Chef can rattle off twenty insults in less then a minute!
Martin Mulcahey | 09/26/2005
(5 out of 5 stars)
"It is amazing how Lenny Henry manages to blend refined and singularly inoffensive words to create the most imaginative insults the English language has ever offered up. Not just a comedy, at times it deals with the stresses of life and marriage and the strain a career puts on both. Simply put, this is laugh out loud wordsmithing that Shakespeare would surely get a smile out of. This is the reverse Fawlty Towers, as Chef is just too good and dedicated to his chosen profession. But both provide all-time great comedy. Buy and watch it over and over, and if you are lucky you can use some of the insults at your workplace. As an aside, I agree that a commentary track would have been nice."
A. Gyurisin | Wet, Wild, Wonderful Virginia | 02/04/2006
(3 out of 5 stars)
"Am I completely off my rocker when I make the observation that this series began with so much originality and intensity that one could not help but enjoy the sarcastic wit of Lenny Henry. I loved the first season of Chef!, in fact, I thought that we were going to served a plate of classic Fawlty Towers with a side dish of Hell's Kitchen. To my surprise, we were. The first season demonstrated the comic genius of Henry and his ability to bring humor to the kitchen. Sadly, unlike most other reviews of this series, it is lost after the first season. The second season is watchable, while the final season is so glossy with obvious financing that you completely loose the characters, the structure of the original series, and everything that one could fall in love with. I had to check the box to with the final season to ensure that I picked up the right series. I nearly didn't recognize it. I have always wondered why most of the BBC's television programs only last a couple of seasons, and Chef! explained it to me perfectly. If this had continued further, we would have only deepened our loss for Henry's original obnoxious character and would have filed through nearly all of Britain's finest "would-be" actors to play the part of the ever-changing staff. It would have been a debacle of grand proportions that would have left this series with a horrible hangover that could never have been remedied.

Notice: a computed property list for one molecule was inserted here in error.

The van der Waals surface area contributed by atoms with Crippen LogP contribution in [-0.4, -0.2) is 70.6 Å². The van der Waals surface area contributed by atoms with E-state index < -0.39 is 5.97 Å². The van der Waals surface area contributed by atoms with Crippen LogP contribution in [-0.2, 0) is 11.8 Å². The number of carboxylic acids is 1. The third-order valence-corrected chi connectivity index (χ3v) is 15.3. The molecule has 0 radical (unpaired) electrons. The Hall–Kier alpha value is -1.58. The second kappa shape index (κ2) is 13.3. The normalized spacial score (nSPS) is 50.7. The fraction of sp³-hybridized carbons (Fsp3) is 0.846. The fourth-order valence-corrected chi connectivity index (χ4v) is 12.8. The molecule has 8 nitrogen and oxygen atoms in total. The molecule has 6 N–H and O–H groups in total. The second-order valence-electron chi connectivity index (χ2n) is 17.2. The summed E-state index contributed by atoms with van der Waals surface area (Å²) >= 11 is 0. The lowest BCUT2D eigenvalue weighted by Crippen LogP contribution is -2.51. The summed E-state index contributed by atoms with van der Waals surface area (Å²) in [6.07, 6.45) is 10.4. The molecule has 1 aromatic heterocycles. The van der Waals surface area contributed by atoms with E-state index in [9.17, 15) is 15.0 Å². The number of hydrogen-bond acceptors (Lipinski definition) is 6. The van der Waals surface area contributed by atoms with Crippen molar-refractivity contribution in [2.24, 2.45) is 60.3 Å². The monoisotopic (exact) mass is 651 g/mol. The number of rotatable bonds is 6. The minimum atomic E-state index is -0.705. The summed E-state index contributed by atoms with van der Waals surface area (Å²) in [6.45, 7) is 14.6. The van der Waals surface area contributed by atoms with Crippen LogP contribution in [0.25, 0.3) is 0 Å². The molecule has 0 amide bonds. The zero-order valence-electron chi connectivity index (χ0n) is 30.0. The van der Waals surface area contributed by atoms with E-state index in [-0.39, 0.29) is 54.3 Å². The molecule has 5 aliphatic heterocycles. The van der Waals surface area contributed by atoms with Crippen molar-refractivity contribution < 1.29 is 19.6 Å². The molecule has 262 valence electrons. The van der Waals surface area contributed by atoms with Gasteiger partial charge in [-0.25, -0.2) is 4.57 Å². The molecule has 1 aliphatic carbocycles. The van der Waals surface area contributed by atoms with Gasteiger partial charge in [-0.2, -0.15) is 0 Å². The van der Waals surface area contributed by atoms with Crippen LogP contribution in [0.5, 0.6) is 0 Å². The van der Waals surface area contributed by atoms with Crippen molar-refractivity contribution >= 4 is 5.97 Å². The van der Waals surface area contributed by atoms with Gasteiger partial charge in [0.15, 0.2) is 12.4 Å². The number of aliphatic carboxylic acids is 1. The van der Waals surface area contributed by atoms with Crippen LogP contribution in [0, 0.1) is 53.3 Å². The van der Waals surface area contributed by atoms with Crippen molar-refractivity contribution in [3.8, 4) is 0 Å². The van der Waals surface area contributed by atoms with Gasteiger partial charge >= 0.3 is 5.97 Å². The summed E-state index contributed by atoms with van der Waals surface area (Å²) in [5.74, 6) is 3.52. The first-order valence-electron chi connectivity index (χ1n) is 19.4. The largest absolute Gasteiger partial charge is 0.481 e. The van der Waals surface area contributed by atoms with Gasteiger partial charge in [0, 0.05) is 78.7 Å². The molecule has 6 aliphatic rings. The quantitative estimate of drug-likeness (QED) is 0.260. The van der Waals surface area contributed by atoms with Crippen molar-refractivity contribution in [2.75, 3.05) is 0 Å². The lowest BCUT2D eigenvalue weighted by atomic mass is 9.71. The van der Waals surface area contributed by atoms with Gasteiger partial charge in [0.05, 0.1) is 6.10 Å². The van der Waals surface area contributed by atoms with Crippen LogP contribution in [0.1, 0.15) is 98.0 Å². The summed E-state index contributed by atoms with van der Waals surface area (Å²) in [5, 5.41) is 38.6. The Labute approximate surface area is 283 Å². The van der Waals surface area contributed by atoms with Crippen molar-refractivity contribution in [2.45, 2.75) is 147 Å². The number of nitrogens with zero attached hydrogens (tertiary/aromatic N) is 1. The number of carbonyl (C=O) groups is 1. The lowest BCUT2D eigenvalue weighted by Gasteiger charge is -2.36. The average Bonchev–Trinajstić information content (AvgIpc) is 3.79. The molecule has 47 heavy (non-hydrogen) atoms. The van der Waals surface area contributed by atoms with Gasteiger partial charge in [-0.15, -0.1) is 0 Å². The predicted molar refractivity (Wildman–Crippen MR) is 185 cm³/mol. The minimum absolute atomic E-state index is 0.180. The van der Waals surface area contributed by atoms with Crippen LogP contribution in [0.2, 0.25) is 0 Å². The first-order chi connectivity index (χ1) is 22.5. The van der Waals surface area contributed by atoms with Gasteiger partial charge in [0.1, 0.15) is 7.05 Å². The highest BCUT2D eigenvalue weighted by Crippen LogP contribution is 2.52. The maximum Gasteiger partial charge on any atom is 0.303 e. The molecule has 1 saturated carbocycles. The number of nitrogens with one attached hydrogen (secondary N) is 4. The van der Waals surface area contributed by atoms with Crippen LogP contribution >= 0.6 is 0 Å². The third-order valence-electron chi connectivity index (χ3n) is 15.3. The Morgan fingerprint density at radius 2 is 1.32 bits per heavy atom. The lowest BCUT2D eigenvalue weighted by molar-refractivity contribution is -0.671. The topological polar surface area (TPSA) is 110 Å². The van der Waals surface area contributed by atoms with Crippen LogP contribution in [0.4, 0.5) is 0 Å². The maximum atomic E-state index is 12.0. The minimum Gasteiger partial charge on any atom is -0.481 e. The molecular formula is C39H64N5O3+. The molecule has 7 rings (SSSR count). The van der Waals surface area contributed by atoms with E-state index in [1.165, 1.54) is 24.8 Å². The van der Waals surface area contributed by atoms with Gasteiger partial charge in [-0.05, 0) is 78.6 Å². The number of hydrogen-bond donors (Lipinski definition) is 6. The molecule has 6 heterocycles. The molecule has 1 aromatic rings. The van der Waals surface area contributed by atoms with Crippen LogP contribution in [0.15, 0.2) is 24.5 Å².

I will state it one more time. I loved the first season of this television series. It was fresh, it was funny, and it had so much imagination that one could simply watch this first series over and over again while experiencing the same enjoyment they had the first time they viewed it. I loved watching Henry argue with the staff, continually sleep on his days off, while still showing quite a human element to his wife Janice. While they did argue throughout the program, I thought that it was nothing more than "love" spats between the two. I felt, at least in the first season, that Gareth and Janice knew each other, accepted each other, and supported each other. Similar to Fawlty Towers there was a bond between them that could not be broken. In fact, they wanted to go in to business together to support each other. This was the beginning of a great series. While this drama happened outside in Gareth's personal life, it was what occurred inside the kitchen that provided most of, if nearly all, the laughter. The connection with the staff, the education of the inexperienced and Henry's obsession with perfection created a very original program. It was bright, it was intelligent, and it was ... to sound repetitive ... funny. This was not a show that could succeed in America, and I think that is what I loved about it. Then ... as if the forced that be were against this program ... the second and third season were created.
The second season isn't bad. It does falter a bit at times, perhaps giving us a subliminal indication of what is to come, but it still can stand on its own. Gareth and Janice have their restaurant and are attempting to boost their business. They argue about the finances and the staff, but the love is still there. The staff has completely changed, but I was willing to ignore that for this time. Everton was still present in the kitchen, so I felt a bit comfortable with the lack of familiar faces. Henry is still obnoxious and himself. He stays true to his character from the first season constantly yelling sarcasm to institute perfection from his staff. The timing seems a bit off, but overall it feels like the original. Henry is determined to be the greatest chef in England and takes his profession seriously, two qualities that you cannot fault a person for. As we chuckle (not quite laugh) our way through this season, there is no way to prepare ourselves for the horrid disaster that we shall simply call, "How Money Ruined Chef!" also known as season three.